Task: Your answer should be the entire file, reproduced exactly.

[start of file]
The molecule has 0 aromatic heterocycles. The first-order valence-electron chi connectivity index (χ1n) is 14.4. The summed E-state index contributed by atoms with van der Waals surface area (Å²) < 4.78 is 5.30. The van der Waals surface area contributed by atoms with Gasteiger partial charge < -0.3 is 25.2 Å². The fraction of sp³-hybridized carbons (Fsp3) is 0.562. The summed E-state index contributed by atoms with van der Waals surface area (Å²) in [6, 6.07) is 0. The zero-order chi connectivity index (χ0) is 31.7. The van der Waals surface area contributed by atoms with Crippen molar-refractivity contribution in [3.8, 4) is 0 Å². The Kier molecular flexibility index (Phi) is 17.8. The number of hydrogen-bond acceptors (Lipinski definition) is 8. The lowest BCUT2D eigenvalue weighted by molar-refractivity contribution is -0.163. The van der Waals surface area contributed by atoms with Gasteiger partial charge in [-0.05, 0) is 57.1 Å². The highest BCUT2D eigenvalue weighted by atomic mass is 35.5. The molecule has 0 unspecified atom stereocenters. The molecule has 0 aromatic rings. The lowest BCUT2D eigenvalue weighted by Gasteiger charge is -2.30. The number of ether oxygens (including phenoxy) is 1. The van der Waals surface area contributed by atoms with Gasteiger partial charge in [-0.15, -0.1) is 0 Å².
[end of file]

The molecule has 0 aromatic heterocycles. The first-order valence-electron chi connectivity index (χ1n) is 14.4. The summed E-state index contributed by atoms with van der Waals surface area (Å²) < 4.78 is 5.30. The van der Waals surface area contributed by atoms with Gasteiger partial charge < -0.3 is 25.2 Å². The fraction of sp³-hybridized carbons (Fsp3) is 0.562. The summed E-state index contributed by atoms with van der Waals surface area (Å²) in [6, 6.07) is 0. The zero-order chi connectivity index (χ0) is 31.7. The van der Waals surface area contributed by atoms with Crippen molar-refractivity contribution in [3.8, 4) is 0 Å². The Kier molecular flexibility index (Phi) is 17.8. The number of hydrogen-bond acceptors (Lipinski definition) is 8. The lowest BCUT2D eigenvalue weighted by molar-refractivity contribution is -0.163. The van der Waals surface area contributed by atoms with Gasteiger partial charge in [-0.05, 0) is 57.1 Å². The highest BCUT2D eigenvalue weighted by atomic mass is 35.5. The molecule has 0 unspecified atom stereocenters. The molecule has 0 aromatic rings. The lowest BCUT2D eigenvalue weighted by Gasteiger charge is -2.30. The number of ether oxygens (including phenoxy) is 1. The van der Waals surface area contributed by atoms with Gasteiger partial charge in [-0.15, -0.1) is 0 Å².